Practical Chinook vocabulary: comprising all and the only usual words of that wonderful language arranged in a most advantageous order for the speedily learning of the same, after the plan of Right Rev. Bishop Durieu O M.I., the most experienced missionary and Chinook speaker in British Columbia.
timetemple.com /index.php?option=content&task=view&id=4   (1765 words)

  
 Amazon.com: Chinook: A History and Dictionary: Books: Edward H. Thomas   (Site not responding. Last check: 2007-10-21)
This is a standard work: an introduction to the "Chinook Jargon," a contact or trade language which was used by up to a million speakers from dozens of ethnic groups in the northern Pacific Coast region of the present United States and British Columbia in Canada.
Chinook Jargon is a pidgin comprised largely of words from the Nootka, (true, or pure) Chinook, French, and English languages.
The Jargon was born in pre-European-contact times, and was used from north of Vancouver Island in northern B.C. southward to the northern California coast, and inland for some hundreds of miles.
www.amazon.com /exec/obidos/tg/detail/-/0832302171?v=glance   (648 words)

  
 Columbia Gorge - Chinook
The Chinooks were primarily a bay and river people, dependent on fishing (salmon) as well as game.
The development of the Chinook Jargon, an Indian trade language based originally on Chinook words but later incorporating an increasing vocabulary of European origin, bears witness to the importance of the Chinook tribes in pre-1840 trade relations.
Chinook Jargon This language was a combination of words from several languages used primarily in trading with others.
www.chenowith.k12.or.us /tech/subject/social/natam_or/chinook.html   (873 words)

  
 Chinook Jargon: Facts and details from Encyclopedia Topic   (Site not responding. Last check: 2007-10-21)
Chinook Jargon was a trade language (or pidgin pidgin quick summary:
Jargon was derived from a great variety of indigenous words, EHandler: no quick summary.
Chinook Jargon is still spoken as a first language by some residents of Oregon State Oregon quick summary:
www.absoluteastronomy.com /encyclopedia/c/ch/chinook_jargon.htm   (1649 words)

  
 [No title]
By the 1860s Chinook Jargon had become the de facto official language of communication between the government and indigenous peoples.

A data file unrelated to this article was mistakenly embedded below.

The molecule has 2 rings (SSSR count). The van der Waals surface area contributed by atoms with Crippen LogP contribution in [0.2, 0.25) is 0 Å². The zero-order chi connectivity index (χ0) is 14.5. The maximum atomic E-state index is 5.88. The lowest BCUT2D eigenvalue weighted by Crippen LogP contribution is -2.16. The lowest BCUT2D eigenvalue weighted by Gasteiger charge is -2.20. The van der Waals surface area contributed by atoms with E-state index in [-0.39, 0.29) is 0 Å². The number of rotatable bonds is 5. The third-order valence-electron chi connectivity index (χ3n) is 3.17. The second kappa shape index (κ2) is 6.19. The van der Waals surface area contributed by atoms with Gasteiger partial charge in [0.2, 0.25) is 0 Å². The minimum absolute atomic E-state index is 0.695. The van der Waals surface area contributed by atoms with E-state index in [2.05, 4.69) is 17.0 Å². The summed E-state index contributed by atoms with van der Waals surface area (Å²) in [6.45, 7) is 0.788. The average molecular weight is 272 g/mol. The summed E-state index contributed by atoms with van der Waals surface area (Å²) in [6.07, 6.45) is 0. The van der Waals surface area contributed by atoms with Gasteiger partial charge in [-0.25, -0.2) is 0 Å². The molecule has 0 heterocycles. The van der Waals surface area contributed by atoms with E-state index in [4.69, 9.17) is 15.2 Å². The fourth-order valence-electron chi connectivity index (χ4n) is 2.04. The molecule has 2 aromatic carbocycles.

Chinook Jargon was based on a pre-contact lingua franca used by aboriginal groups around the Columbia River, to communicate with each other.
In the Chinook language there is no article, the case is determined by the construction; the plural is generally formed by prefixing hai-ianduacute;u (many), and the superlative by prefixing handaacute;i-us (very).
web.uvic.ca /history-robinson/contexts/chinook_jargon.html   (500 words)

  
 Canku Ota - Aug. 12, 2000 - Chinook Jargon Workshop
Chinook Jargon, or Chinuk Wawa as it speakers refer to it, was commonly spoken in the Pacific Northwest from northern California to southern Alaska.
Chinook Jargon is based on the speech of the Chinook people whose homeland is along the lower Columbia River.
Today people still use Chinook Jargon when they refer to many places in the Northwest, but most people don't know they are using it.
www.turtletrack.org /Issues00/Co08122000/CO_08122000_Chinook.htm   (626 words)

  
 Timetemple   (Site not responding. Last check: 2007-10-21)
Chinook Jargon - The Hidden Language of the Pacific Northwest by Jim Holton.
Chinook Jargon by the Yinka Déné Language Institute.
Chinook Jargon at the Maureen and Mike Mansfield Library.
timetemple.com /index.php?option=content&task=view&id=5&Itemid=2   (811 words)

  
 Coast Salish Collections: Archaeology and Ethnology of the Gulf of Georgia (Songhees Relocation)   (Site not responding. Last check: 2007-10-21)
A "Jargon" is a simplistic language made up of words from two or more different languages.
"Chinook Jargon" is an example of a jargon that was used on the West Coast of North America from southern Alaska to northern Oregon.
Chinook Jargon is made up of words from several different languages, including Chinook, Nootka, English, French, Chehalis and a few others.
collections.ic.gc.ca /salish/ph2/trad/cjargon.htm   (185 words)

  
 Chinook Jargon   (Site not responding. Last check: 2007-10-21)
An art installation featuring Chinook Jargon can be viewed on the Seawall in Yaletown, in Vancouver, British Columbia (at the foot of Davie Street).
An introduction to the Chinook Jargon, a trading pidgin comprised of Native American, English and French words used by the pioneers and Indians on the western frontier.
Chinook is the county seat of Blaine County and is the largest city in the county, with a population of approximately 1500 residents.
www.omniknow.com /common/wiki.php?in=en&term=Chinook_jargon   (4304 words)

  
 Chinook Indian Language
Chinook Jargon, similar in syntax to European languages, was easily learnt by settlers and explorers; people from Alaska to Southern California were speaking Chinook Jargon, which transformed itself over the years by adding elements of European and other aboriginal languages.
After all, Chinook Jargon was the language of trade.